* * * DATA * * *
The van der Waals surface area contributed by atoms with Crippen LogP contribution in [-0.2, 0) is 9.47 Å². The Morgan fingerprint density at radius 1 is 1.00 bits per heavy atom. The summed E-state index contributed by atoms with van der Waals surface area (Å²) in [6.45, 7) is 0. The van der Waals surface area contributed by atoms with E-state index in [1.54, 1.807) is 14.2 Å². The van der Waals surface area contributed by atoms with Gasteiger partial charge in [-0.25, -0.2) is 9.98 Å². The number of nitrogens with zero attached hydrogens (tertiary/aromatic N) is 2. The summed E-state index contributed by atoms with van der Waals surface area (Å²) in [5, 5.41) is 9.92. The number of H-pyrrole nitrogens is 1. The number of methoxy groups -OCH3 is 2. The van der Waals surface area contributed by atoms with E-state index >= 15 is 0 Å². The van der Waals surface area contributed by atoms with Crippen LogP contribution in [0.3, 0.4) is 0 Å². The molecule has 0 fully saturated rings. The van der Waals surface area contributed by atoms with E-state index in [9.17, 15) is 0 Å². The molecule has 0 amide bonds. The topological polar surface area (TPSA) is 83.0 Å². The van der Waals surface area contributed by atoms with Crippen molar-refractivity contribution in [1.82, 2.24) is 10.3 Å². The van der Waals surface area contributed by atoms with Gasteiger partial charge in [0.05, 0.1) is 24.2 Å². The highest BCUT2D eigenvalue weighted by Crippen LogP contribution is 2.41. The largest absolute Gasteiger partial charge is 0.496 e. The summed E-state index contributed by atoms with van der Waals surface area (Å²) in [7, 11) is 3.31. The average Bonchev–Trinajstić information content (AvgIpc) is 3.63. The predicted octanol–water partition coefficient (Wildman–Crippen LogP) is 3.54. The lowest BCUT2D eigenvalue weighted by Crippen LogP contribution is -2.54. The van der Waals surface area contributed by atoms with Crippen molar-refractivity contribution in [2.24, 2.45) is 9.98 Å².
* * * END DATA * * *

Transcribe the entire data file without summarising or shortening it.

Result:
The van der Waals surface area contributed by atoms with Crippen LogP contribution in [-0.2, 0) is 9.47 Å². The Morgan fingerprint density at radius 1 is 1.00 bits per heavy atom. The summed E-state index contributed by atoms with van der Waals surface area (Å²) in [6.45, 7) is 0. The van der Waals surface area contributed by atoms with E-state index in [1.54, 1.807) is 14.2 Å². The van der Waals surface area contributed by atoms with Gasteiger partial charge in [-0.25, -0.2) is 9.98 Å². The number of nitrogens with zero attached hydrogens (tertiary/aromatic N) is 2. The summed E-state index contributed by atoms with van der Waals surface area (Å²) in [5, 5.41) is 9.92. The number of H-pyrrole nitrogens is 1. The number of methoxy groups -OCH3 is 2. The van der Waals surface area contributed by atoms with E-state index >= 15 is 0 Å². The van der Waals surface area contributed by atoms with Crippen LogP contribution in [0.3, 0.4) is 0 Å². The molecule has 0 fully saturated rings. The van der Waals surface area contributed by atoms with E-state index in [9.17, 15) is 0 Å². The molecule has 0 amide bonds. The topological polar surface area (TPSA) is 83.0 Å². The van der Waals surface area contributed by atoms with Crippen molar-refractivity contribution in [1.82, 2.24) is 10.3 Å². The van der Waals surface area contributed by atoms with Gasteiger partial charge in [0.05, 0.1) is 24.2 Å². The highest BCUT2D eigenvalue weighted by Crippen LogP contribution is 2.41. The largest absolute Gasteiger partial charge is 0.496 e. The summed E-state index contributed by atoms with van der Waals surface area (Å²) in [7, 11) is 3.31. The average Bonchev–Trinajstić information content (AvgIpc) is 3.63. The predicted octanol–water partition coefficient (Wildman–Crippen LogP) is 3.54. The lowest BCUT2D eigenvalue weighted by Crippen LogP contribution is -2.54. The van der Waals surface area contributed by atoms with Crippen molar-refractivity contribution in [2.24, 2.45) is 9.98 Å².